Over the weekend I created my first time lapse video of my wife (and unborn baby!) and nephew baking a cake:
The tutorial that follows is geared towards Mac users (since that’s what I use), but the general principles are universal.
You’ll need, as a minimum:
- Tripod or somewhere sturdy to rest your camera
- An event to capture
- Software to create the video
Extras that are useful to have:
- USB cable for tethered shooting (allows you to automate the shooting)
To create the time-lapse video, you need a scene to capture. Static scenes with moving elements (like people) work best. If you’re stuck for inspiration, have a quick browse on YouTube.
Next, set up your equipment. I use a tripod to keep the camera steady so the background of the scene remains unchanged, but any sturdy surface will do. Any camera will do the job, but if your camera supports it you should consider setting it to manual exposure and manual focus so the scene remains unchanged throughout the whole duration.
To set manual exposure (and get the correct exposure) first set your camera to manual ISO and select its lowest ISO setting (often ISO 100 or ISO 50) to get the highest quality image possible (since you’re on a tripod you don’t need to worry about camera shake). Next, set your camera to aperture priority (Av or A) and set your aperture to approximately f/8 or f/11 to make sure you have a relatively large depth of field, so as much of your scene as possible will be in focus. Make a note of the approximate shutter time (for example 1/125s or, if you’re shooting indoors, probably about 1/10s). Finally set your camera to manual exposure (M) and dial in the settings you’ve just recorded for aperture and shutter speed. It might be worth taking a few quick test shots to check it comes out correctly exposed, and adjust accordingly.
Setting manual focus varies a little too much from camera to camera to go in to detail. On most DSLRs there will be a switch on the side of the lens that chooses between manual and auto focus (M and A respectively):
To set the correct focus set your camera to auto focus, focus on the scene as normal (usually be half-pressing the shutter release down) and then flick the focus switch to manual to prevent the camera from refocussing each time (and potentially focussing on the wrong part of the scene). The focus settings won’t change, so your scene should remain sharp.
If your camera doesn’t have a focus switch, check the manual, or just don’t worry!
With camera and tripod set up, you can now just shoot. To obtain the effect in the video above I took a photograph approximately every 5 seconds for about 30 minutes, creating about 600-650 pictures in total. You can do this manually but we can add an extra stage for added convenience and get your computer to do the work.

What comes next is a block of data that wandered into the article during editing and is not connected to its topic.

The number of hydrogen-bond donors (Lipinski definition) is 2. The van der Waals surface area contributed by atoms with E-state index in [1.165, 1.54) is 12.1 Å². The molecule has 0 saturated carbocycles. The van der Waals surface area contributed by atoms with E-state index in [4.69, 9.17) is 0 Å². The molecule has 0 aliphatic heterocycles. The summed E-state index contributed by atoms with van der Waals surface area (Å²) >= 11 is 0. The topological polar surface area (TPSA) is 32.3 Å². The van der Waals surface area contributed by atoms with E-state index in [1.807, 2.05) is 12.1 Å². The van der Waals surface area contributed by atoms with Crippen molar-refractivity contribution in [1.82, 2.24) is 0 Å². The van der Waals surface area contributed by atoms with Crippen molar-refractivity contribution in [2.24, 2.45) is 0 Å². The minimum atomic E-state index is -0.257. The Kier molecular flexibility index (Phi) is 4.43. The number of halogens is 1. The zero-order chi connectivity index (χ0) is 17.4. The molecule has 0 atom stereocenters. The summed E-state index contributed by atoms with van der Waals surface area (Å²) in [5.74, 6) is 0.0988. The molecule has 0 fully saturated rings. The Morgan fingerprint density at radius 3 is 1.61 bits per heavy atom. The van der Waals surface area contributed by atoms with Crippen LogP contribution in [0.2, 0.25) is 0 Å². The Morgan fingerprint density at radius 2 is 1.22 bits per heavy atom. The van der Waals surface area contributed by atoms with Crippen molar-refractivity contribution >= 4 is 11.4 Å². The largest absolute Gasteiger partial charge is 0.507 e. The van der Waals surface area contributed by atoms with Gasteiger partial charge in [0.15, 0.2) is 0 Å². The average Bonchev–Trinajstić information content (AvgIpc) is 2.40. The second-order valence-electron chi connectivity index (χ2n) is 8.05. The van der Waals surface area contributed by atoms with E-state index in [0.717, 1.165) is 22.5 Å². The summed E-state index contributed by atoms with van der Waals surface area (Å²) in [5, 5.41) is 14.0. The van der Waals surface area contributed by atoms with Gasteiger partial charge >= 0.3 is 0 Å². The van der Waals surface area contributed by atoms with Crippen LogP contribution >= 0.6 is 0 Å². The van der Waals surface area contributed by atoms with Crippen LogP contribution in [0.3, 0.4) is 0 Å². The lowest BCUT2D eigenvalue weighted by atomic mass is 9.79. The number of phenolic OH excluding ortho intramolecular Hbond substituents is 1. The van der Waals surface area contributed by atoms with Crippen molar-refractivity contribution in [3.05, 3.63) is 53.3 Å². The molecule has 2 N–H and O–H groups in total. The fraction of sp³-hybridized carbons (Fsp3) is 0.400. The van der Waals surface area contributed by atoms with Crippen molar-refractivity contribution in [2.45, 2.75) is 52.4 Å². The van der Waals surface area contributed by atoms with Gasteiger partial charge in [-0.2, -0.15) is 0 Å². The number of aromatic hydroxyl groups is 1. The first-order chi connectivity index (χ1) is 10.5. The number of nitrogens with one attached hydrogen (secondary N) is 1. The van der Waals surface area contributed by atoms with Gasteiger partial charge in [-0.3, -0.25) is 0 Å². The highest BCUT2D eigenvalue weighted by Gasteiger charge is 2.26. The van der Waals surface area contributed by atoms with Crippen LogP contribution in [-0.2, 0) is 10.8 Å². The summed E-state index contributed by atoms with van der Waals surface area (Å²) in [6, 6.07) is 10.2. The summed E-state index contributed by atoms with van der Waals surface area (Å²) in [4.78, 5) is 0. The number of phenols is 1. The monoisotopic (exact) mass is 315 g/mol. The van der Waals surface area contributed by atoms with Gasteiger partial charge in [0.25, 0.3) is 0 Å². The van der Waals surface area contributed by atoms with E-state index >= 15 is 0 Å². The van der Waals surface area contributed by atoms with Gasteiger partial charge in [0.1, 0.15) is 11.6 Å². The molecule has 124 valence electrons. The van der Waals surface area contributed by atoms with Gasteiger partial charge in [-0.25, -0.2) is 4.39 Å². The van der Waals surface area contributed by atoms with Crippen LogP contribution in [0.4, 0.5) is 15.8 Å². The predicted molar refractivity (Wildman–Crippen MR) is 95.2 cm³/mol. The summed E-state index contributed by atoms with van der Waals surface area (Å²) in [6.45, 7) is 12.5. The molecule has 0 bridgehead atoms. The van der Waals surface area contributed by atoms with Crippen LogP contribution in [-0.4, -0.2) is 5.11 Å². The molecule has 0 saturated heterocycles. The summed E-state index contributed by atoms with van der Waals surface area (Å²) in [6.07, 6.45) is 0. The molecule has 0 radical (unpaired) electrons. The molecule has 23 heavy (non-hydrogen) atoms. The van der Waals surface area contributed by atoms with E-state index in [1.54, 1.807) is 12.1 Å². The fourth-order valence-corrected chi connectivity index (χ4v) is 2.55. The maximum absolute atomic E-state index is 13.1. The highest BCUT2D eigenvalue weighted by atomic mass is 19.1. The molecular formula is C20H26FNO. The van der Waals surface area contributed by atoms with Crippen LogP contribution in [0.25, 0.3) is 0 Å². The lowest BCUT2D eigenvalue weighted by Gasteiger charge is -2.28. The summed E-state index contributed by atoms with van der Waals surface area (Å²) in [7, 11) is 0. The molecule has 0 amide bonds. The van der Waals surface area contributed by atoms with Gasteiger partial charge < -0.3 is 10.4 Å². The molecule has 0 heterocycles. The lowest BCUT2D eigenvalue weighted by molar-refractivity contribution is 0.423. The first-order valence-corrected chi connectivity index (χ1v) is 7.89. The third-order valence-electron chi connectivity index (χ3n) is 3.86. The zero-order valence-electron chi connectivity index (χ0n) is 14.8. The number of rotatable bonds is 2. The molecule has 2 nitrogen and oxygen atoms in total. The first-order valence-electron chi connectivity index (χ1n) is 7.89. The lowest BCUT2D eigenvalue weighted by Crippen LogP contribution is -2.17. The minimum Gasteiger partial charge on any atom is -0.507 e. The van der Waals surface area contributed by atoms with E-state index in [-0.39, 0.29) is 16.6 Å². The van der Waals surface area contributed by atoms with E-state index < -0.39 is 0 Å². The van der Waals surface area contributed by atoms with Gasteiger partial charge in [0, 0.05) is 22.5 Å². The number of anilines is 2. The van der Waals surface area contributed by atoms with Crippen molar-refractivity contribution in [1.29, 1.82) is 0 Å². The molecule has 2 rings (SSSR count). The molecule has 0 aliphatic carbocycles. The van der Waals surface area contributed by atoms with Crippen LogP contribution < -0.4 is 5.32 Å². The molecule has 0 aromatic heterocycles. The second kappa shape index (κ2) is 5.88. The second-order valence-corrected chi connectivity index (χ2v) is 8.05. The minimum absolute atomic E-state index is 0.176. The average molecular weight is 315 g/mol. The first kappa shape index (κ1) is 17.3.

Automating with Aperture and Automator
Open Aperture and create a new project for your photographs. Next, select File > Tether > Start New Session. Configure how you would like your photographs stored and any additional metadata, and then close the dialogue box and close Aperture.
(* ©2011 Frank Caggiano Time Lapsed Tethered Shooting in Aperture Create and select Aperture destination project for the tethered shots before runnig this script. *) set delayTime to 10 -- Number seconds between shots set totalShots to 5 -- Number of shots to take tell application "Aperture" to activate tell application "System Events" tell process "Aperture" click menu item "Start Session…" of menu 1 of menu item "Tether" of menu 1 of menu bar item "File" of menu bar 1 click button "Start Session" of window "Tether Settings" delay 1 click button "Capture" of window "Tether" repeat (totalShots - 1) times delay delayTime click button "Capture" of window "Tether" end repeat delay 1 click button "Stop Session" of window "Tether" end tell end tell
You should end up with something that looks a bit like this:
You can then change how many shots you take and the interval between shots by changing the delayTime and totalShots variables at the beginning of the code.
A quirk of OS X means that for the script to work properly you need to open System Preferences > Universal Access and tick ‘Enable access for assistive devices’:
Now plug your camera into your computer by USB and run the script to start taking pictures. The script will open Aperture and start saving images to the folder and project you last specified. The advantage of running this script is that it works with more cameras than the installed ‘Take Picture’ action, it records your images directly to your computer and bypasses your memory card (useful if you want to take hundreds of photographs), and the images are imported into Aperture automatically.
Creating the Video
Once you have your photographs you’re ready to create the finished video. Using Aperture, select all the pictures you’ve just taken (Edit >; Select All, or Command+A) and press File > New > Slideshow.
If you want to add a title card or music here’s the place to do it. Once you’re happy with your slides you can change the slide timings. I recommend about 0.1 seconds per slide for a reasonable pace.
Finally, export your slideshow to display on other devices. You can safely export to 720p or 1080p since you’re using high-resolution camera images, although obviously this will increase the resultant file size.